A BIG BANG (the original)

er is niet meer nodig dan afstand om ons te zien zoals we zijn
het aangroeien en afsterven van tijdelijke structuren, licht
in het donker in het licht wij groeien in alle richtingen, een
woeker

er is niet meer nodig dan afstand om ons te zien: levende
fossielen
in steeds dezelfde banen die rekenen op enen en nullen omdat
wij
niet tellen, niet snel genoeg om start van finish te
onderscheiden

laat staan om thuis te komen. Roodkapje met de
zevenmijlslaarzen
haast zich door onderzeese glasvezeldraad een oor in aan de
andere kant
van de wereld. Een wolf, een grootmoe, een meisje en een jager

dansen samen een binaire chachacha. Ga van het pad schat
het vraagt niet meer dan afstand om ons te zien: een defecte cel
in een sterrenstelselhersenpan, een interstellaire boodschap
van

parasitair lichtgevend mos, synapsen van glasvezel maar dan
sneller
neuron aan / neuron uit, mens aan / mens uit
mensen als banaal signaal.

© 2014, Runa Svetlikova

A BIG BANG (translation, as provided at Poetry International Web)

nothing further is needed than distance to see us the way we are
the increase and decease of temporary structures, light
in darkness in the light we grow in all directions, rampant

further is needed than distance to see us: living fossils
perpetually in identical orbit describing ones and zeros, as we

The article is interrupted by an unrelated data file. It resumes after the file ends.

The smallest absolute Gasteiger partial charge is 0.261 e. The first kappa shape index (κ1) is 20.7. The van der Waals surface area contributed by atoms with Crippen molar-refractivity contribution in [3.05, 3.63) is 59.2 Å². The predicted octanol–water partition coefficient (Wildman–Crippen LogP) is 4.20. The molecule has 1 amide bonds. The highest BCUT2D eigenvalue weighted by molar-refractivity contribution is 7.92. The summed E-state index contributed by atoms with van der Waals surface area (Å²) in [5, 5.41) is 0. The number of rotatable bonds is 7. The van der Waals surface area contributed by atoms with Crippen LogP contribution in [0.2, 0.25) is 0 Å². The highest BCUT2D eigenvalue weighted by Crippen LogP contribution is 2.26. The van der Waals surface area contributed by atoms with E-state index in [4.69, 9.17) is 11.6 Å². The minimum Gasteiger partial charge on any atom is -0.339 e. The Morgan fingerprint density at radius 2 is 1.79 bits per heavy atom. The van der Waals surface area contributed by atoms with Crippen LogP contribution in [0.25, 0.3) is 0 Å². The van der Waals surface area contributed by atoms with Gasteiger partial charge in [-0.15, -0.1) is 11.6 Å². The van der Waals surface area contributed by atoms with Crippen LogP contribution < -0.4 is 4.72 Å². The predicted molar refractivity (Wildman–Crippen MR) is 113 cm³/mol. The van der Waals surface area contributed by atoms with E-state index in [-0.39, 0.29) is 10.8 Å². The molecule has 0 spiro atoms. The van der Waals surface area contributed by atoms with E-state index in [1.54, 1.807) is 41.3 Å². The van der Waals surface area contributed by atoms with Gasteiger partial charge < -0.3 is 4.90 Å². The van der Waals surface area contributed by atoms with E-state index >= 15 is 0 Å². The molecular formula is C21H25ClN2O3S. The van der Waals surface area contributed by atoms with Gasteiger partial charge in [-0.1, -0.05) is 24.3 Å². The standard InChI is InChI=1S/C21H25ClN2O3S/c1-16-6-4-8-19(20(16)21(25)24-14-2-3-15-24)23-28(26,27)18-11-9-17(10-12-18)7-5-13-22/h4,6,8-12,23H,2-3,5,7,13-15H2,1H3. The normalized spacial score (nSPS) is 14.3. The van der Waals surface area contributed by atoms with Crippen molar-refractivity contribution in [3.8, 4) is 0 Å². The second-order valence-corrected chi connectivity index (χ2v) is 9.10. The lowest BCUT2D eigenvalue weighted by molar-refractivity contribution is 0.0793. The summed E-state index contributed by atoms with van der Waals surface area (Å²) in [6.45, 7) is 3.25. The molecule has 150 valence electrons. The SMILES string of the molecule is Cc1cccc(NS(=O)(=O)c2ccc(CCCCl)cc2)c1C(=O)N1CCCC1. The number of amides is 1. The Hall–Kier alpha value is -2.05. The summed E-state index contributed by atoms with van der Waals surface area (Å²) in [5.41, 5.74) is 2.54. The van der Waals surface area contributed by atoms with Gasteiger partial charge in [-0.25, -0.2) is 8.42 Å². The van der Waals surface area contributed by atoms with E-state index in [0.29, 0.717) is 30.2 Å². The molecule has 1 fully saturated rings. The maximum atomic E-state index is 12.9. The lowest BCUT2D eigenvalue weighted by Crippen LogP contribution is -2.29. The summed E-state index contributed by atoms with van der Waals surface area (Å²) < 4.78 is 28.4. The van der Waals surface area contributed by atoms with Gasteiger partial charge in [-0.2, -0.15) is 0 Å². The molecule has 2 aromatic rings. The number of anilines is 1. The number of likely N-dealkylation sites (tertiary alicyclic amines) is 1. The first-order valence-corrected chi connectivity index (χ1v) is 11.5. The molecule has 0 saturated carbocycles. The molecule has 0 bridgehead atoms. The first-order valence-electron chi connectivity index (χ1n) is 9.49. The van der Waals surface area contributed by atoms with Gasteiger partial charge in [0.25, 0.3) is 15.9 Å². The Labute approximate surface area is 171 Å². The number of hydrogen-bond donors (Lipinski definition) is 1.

don’t count, not quick enough to distinguish between the start and finish

let alone to come home. Little Red Riding Hood in seven-league boots
dashes through the undersea optic fibre into an ear the other
side of the world. A wolf, a grandma, little girl and huntsman

dancing a binary cha-cha-cha together. Get off the path my love
all that is needed is distance to see us: a defective cell
in a cranial firmament, an interstellar message of

parasitic, luminous moss, glass fibre synapses but quicker still
neuron on / neuron off, human on / human off
people as a banal signal.

NaPoWriMo 2018
(This is also linked to OpenLinkNight #217 at dVerse)

 

New year, new star

I’m sure that many who follow me in their reader also follow Jane, but I want to share this, regardless. Her writing can take many different directions (all of them good). In this, I find myself thinking of my life as one minuscule part of all that surrounds me, yet as an integral part of that greater whole, and that is a good thing.

Jane Dougherty Writes

This tanka is for Frank Tassone’s New Year challenge.

1024px-Orion_Nebula_-_Hubble_2006_mosaic_18000

Stars, sky-spangles shift,

slow and stately, wheels turning,

through time and cold space.

Each new year, another light

in the endless firmament.

View original post